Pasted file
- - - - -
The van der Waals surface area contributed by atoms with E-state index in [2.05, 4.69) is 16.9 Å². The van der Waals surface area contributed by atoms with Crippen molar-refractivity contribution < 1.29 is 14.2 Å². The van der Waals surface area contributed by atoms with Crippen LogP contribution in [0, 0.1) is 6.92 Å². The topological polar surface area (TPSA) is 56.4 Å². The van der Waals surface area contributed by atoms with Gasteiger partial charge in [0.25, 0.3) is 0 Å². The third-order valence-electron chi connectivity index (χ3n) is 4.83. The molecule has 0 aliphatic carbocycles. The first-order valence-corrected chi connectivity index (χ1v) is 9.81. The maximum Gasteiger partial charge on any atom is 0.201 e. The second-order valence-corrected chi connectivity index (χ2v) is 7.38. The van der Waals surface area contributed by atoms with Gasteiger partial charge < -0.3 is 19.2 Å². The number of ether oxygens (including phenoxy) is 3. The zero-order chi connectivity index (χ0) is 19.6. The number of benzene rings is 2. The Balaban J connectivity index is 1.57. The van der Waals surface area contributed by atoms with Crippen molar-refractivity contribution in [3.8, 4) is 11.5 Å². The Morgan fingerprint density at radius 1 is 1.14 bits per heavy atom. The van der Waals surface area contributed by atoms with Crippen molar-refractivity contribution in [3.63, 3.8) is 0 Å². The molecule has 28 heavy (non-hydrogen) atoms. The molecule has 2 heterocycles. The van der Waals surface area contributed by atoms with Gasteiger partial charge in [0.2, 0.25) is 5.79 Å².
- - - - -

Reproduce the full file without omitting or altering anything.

The van der Waals surface area contributed by atoms with E-state index in [2.05, 4.69) is 16.9 Å². The van der Waals surface area contributed by atoms with Crippen molar-refractivity contribution < 1.29 is 14.2 Å². The van der Waals surface area contributed by atoms with Crippen LogP contribution in [0, 0.1) is 6.92 Å². The topological polar surface area (TPSA) is 56.4 Å². The van der Waals surface area contributed by atoms with Gasteiger partial charge in [0.25, 0.3) is 0 Å². The third-order valence-electron chi connectivity index (χ3n) is 4.83. The molecule has 0 aliphatic carbocycles. The first-order valence-corrected chi connectivity index (χ1v) is 9.81. The maximum Gasteiger partial charge on any atom is 0.201 e. The second-order valence-corrected chi connectivity index (χ2v) is 7.38. The van der Waals surface area contributed by atoms with Gasteiger partial charge < -0.3 is 19.2 Å². The number of ether oxygens (including phenoxy) is 3. The zero-order chi connectivity index (χ0) is 19.6. The number of benzene rings is 2. The Balaban J connectivity index is 1.57. The van der Waals surface area contributed by atoms with Crippen molar-refractivity contribution in [3.8, 4) is 11.5 Å². The Morgan fingerprint density at radius 1 is 1.14 bits per heavy atom. The van der Waals surface area contributed by atoms with Crippen molar-refractivity contribution in [3.63, 3.8) is 0 Å². The molecule has 28 heavy (non-hydrogen) atoms. The molecule has 2 heterocycles. The van der Waals surface area contributed by atoms with Gasteiger partial charge in [0.2, 0.25) is 5.79 Å².